Parvathy was abused for speaking out against the Mammootty film 'Kasaba', which glorifies violence against women.

In 7 tweets actor Parvathy explains why glorifying misogyny in cinema is not cool
Flix Cinema Wednesday, December 13, 2017 - 10:50

At the International Film Festival of Kerala (IFFK), actor Parvathy, known for her outspoken nature, said that she'd been disappointed by a superstar's film in recent times that had several misogynistic dialogues.

The actor was speaking as part of a panel discussion on how women have been represented in cinema thus far. Others from the Malayalam film industry like Rima Kallingal, Geethu Mohandas, Vidhu Vincent, Fouzia Fathima, Deedi Damodaran and Mahim Mirza were also present.

The film Parvathy was referring to was Mammootty's Kasaba, in which the actor plays a policeman and threatens to hurt a woman so badly that he can "make her miss her menstrual cycle".

"Kasaba is a movie that I watched. I was disappointed to watch an actor par excellence mouth dialogues to a woman that were not just derogatory, but saddening. Cinema reflects society, many say. But the line to draw is whether to glorify a hero like this or not," she said.

After Parvathy made her comments, several people trolled her social media pages, abusing the actor for speaking against a Mammootty film.

Accusing her of trying to be "intellectual", they've said she should be ashamed of herself for daring to speak against a senior actor like Mammootty.

Parvathy, however, is having none of it. On her newly opened Twitter page, she said that cinema wasn't just cinema and that while it should reflect the bad things in society too, it cannot glorify these.

Taking on questions and comments from people, Parvathy wrote, "Cinema can reflect all aspects of the society and all kinds of people. The good, the bad and the ugly. But no! It cannot glorify injustice and violence as ‘cool’ and ‘mass’ entertainment."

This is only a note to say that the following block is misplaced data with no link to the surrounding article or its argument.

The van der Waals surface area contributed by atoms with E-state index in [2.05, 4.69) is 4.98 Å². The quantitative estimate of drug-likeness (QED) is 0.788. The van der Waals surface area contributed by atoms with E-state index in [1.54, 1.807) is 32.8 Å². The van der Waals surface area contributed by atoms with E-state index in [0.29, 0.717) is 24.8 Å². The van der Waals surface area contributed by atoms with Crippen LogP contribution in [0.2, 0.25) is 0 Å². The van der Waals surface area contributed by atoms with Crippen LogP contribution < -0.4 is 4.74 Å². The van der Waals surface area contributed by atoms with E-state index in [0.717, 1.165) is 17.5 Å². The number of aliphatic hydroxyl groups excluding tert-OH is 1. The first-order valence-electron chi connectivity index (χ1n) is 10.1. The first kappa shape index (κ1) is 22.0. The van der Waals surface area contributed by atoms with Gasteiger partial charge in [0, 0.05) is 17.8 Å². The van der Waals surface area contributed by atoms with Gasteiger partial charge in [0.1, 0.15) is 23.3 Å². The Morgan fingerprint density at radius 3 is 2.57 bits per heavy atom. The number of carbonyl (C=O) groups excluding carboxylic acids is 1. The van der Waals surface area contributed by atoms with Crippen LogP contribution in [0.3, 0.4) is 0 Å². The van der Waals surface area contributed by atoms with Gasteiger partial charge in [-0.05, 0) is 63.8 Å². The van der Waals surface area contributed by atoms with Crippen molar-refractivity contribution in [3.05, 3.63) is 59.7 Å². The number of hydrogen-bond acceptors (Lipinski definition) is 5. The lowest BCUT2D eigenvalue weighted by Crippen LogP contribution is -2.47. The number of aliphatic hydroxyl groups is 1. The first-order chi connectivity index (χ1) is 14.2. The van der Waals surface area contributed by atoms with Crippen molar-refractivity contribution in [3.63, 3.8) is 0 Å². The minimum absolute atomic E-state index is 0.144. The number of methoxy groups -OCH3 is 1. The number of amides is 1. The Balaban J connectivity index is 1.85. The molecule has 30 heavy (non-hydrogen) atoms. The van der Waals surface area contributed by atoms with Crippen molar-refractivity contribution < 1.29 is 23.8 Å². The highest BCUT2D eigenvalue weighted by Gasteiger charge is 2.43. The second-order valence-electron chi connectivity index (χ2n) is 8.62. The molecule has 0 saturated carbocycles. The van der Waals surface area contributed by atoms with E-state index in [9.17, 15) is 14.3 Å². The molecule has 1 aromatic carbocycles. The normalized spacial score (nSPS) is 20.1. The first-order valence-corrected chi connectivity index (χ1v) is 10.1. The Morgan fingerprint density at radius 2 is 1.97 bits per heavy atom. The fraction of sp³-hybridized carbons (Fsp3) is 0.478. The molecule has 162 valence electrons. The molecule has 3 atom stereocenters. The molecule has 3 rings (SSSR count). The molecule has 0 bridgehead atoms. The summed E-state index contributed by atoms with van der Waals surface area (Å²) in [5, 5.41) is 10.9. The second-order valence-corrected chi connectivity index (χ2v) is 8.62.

The actor pointed out that this wasn't about "curbing cinematic creativity" but about "reassessing how negatives can be imitated in society." She noted that she wasn't asking actors to do only certain roles. "Yes by all means let's do bad negative roles. But let's not glorify the negativity! When the audience applaud, get influenced by it, society is at risk," she said.

Parvathy further asserted that she would never do a role that glorifies misogyny.

Both Mohanlal and Mammootty, the two senior superstars of the Malayalam film industry, have a large fanbase that indulges in vicious trolling if anyone says anything that could be construed as "offensive" against the stars.

Actor Anna Rajan, who recently said in a light vein that she'd like to act as Dulquer's heroine while Mammootty could act as his father, was abused severely by trolls and she took to Facebook Live to issue a tearful apology.

The Women in Cinema Collective, which was established after the horrific assault of a prominent woman actor earlier this year, is interested in not only creating a more equal work space but also examining how women are represented in cinema. While misogyny in films has been analysed and critiqued by several people outside the industry, we haven't had many insider voices speak about the issue until now.

Parvathy's clear articulation of just why such depictions are derogatory and problematic is a step forward in making that important acknowledgment. The mostly male crowd dismissing her views as "arrogance" typify the very misogyny that the actor is speaking about.

Show us some love and support our journalism by becoming a TNM Member - Click here.